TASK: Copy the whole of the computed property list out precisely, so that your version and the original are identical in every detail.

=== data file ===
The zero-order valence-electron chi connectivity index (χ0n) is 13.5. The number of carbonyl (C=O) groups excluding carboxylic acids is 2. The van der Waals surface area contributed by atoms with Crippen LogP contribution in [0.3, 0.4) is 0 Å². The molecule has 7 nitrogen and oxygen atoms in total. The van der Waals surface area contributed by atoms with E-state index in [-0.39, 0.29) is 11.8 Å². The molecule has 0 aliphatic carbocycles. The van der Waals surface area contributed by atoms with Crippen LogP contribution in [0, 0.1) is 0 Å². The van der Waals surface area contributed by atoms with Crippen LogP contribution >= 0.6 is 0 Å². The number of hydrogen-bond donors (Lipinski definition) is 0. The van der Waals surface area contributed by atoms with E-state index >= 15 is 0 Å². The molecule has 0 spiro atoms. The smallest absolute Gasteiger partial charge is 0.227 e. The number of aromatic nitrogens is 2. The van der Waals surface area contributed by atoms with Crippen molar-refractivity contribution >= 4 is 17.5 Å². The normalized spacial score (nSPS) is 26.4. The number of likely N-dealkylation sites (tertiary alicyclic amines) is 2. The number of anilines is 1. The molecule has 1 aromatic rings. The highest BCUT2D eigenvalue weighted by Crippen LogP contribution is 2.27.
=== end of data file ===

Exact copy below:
The zero-order valence-electron chi connectivity index (χ0n) is 13.5. The number of carbonyl (C=O) groups excluding carboxylic acids is 2. The van der Waals surface area contributed by atoms with Crippen LogP contribution in [0.3, 0.4) is 0 Å². The molecule has 7 nitrogen and oxygen atoms in total. The van der Waals surface area contributed by atoms with E-state index in [-0.39, 0.29) is 11.8 Å². The molecule has 0 aliphatic carbocycles. The van der Waals surface area contributed by atoms with Crippen LogP contribution in [0, 0.1) is 0 Å². The van der Waals surface area contributed by atoms with Crippen LogP contribution >= 0.6 is 0 Å². The number of hydrogen-bond donors (Lipinski definition) is 0. The van der Waals surface area contributed by atoms with E-state index >= 15 is 0 Å². The molecule has 0 spiro atoms. The smallest absolute Gasteiger partial charge is 0.227 e. The number of aromatic nitrogens is 2. The van der Waals surface area contributed by atoms with Crippen molar-refractivity contribution >= 4 is 17.5 Å². The normalized spacial score (nSPS) is 26.4. The number of likely N-dealkylation sites (tertiary alicyclic amines) is 2. The number of anilines is 1. The molecule has 1 aromatic rings. The highest BCUT2D eigenvalue weighted by Crippen LogP contribution is 2.27.